Category: Books

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The Command of the Air by Giulio Douhet : a Military Times Classic

The Command of the Air is the  greatest military treatise on air war ever written – a dogmatic manifesto promising victory through strategic bombing. Giulio Douhet (1869-1930), air war’s greatest prophet, ought to have been a First World War fighter ace. In fact, he may never have learnt to fly. He was an army officer, […]

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Bouncing Bomb Man: The Science of Sir Barnes Wallis

Ian Murray Haynes Publishing, £25 ISBN 978-1844255887 Barnes Wallis came to the public’s attention with the release of The Dam Busters, the 1955 film that illustrated the success of bouncing bombs in the destruction of German dams in 1943, and the heroism of the men of 617 Squadron. Little else was generally known about the […]

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Great War Lives: A Guide for Family Historians – Paul Reed

Fuelled by TV shows such as Who Do You Think You Are?, interest in family history has exploded in recent years. And because it was the first British war in which the whole nation – women workers, nurses, and ambulance drivers, as well as men; volunteers as well as conscripts and professional soldiers, sailors, and […]

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Small Wars by Colonel C E Callwell : a Military Times Classic

We review Colonel C E Callwell’s famous Late Victorian counter-insurgency manual, Small Wars: Their Principles and Practice. The military academies are buzzing with counter-insurgency theory. Recent wars in Iraq, Afghanistan, Chechnya, Somalia, Lebanon, Gaza, and elsewhere are putting a premium on anti-guerrilla doctrine. Little wonder, then, that Colonel C E Callwell’s Small Wars, a century-old manual […]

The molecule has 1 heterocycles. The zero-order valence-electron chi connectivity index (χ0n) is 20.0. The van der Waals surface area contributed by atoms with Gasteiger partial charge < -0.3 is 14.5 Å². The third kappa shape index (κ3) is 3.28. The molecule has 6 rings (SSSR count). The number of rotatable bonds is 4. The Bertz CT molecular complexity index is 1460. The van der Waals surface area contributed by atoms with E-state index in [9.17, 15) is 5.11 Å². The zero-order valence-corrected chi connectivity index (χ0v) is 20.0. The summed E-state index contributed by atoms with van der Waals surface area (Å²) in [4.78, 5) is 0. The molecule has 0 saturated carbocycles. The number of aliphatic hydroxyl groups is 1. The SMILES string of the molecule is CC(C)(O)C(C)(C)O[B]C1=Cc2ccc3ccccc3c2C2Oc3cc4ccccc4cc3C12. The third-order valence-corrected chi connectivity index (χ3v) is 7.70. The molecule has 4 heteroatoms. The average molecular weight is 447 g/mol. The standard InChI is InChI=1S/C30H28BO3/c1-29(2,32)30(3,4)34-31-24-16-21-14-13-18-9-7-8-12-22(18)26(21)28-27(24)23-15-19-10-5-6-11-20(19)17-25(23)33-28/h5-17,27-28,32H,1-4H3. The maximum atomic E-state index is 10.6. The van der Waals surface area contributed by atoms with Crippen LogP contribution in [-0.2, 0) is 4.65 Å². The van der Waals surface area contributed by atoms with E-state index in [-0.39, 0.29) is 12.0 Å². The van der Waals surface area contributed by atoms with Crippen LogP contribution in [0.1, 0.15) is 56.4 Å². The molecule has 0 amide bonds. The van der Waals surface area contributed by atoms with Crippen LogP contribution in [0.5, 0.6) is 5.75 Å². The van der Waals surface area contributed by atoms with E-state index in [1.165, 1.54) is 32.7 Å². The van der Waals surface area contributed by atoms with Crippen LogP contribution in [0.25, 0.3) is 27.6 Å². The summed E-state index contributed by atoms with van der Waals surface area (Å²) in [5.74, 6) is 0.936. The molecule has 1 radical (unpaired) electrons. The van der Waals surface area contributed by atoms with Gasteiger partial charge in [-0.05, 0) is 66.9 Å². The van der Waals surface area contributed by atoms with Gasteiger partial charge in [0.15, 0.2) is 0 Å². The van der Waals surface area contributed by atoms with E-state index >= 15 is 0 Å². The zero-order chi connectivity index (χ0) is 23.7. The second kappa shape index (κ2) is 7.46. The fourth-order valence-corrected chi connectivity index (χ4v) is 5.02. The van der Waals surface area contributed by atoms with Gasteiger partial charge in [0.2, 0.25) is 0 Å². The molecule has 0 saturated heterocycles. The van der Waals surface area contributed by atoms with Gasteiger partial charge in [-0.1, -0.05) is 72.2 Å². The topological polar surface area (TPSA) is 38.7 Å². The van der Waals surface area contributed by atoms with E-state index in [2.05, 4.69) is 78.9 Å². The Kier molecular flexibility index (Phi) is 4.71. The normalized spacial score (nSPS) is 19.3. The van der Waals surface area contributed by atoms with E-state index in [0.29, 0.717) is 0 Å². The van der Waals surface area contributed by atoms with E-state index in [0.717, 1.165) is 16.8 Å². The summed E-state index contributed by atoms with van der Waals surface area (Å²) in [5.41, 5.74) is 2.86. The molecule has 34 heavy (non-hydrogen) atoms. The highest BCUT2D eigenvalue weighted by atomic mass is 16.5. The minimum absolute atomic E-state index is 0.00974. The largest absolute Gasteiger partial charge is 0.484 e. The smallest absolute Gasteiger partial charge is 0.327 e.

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Military Times’ Book of the Month: The Kill Zone, by Chris Ryan

Book Club: The Kill Zone Chris Ryan is ‘the one that got away’: the one member of the famous Bravo Two Zero SAS team dropped into the north-western desert of Iraq in 1991 who succeeded in escaping across the Syrian border. Of the others, three were killed and four captured. Ryan’s story of the military debacle […]

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Cultures of War, By John W Dower

‘A date which will live in infamy’ was the iconic phrase coined by President Roosevelt to describe the Japanese attack on Pearl Harbour. The same phrase was frequently used in the media after the 9/11 attacks. Prof. John Dower, whose previous works include a Pulitzer Prize winning study of post-war Japan, uses this as a […]

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Killing Time, by Nicolas J Saunders

Killing Time: Archaeology and the First World War In the new, revised (paperback) edition of Killing Time, Nicholas J Saunders has updated his groundbreaking book on archaeology and the First World War. The original chapters remain, and it is pleasing to see the addition of a new chapter on the very recent excavations taking place […]

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Forgotten Voices of the Victoria Cross, by Roderick Bailey

Compiled from the sound archives of the Imperial War Museum, this oral history recounts the deeds of those – as recounted by the men and their admiring comrades – who were awarded the highest decoration in Britain’s gift for acts of valour. Covering VCs won in conflicts from the award’s inauguration during the Crimean War […]

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Six Weeks, by Jonathan Lewis-Stempel

Six Weeks: the short and gallant life of the British officer in the First World War The stiff upper-lip spirit of the public schools that provided the bulk of the subalterns who died in such droves in the Great War’s trenches is much mocked today. But Jonathan Lewis-Stempel’s superb study of them and their antique […]

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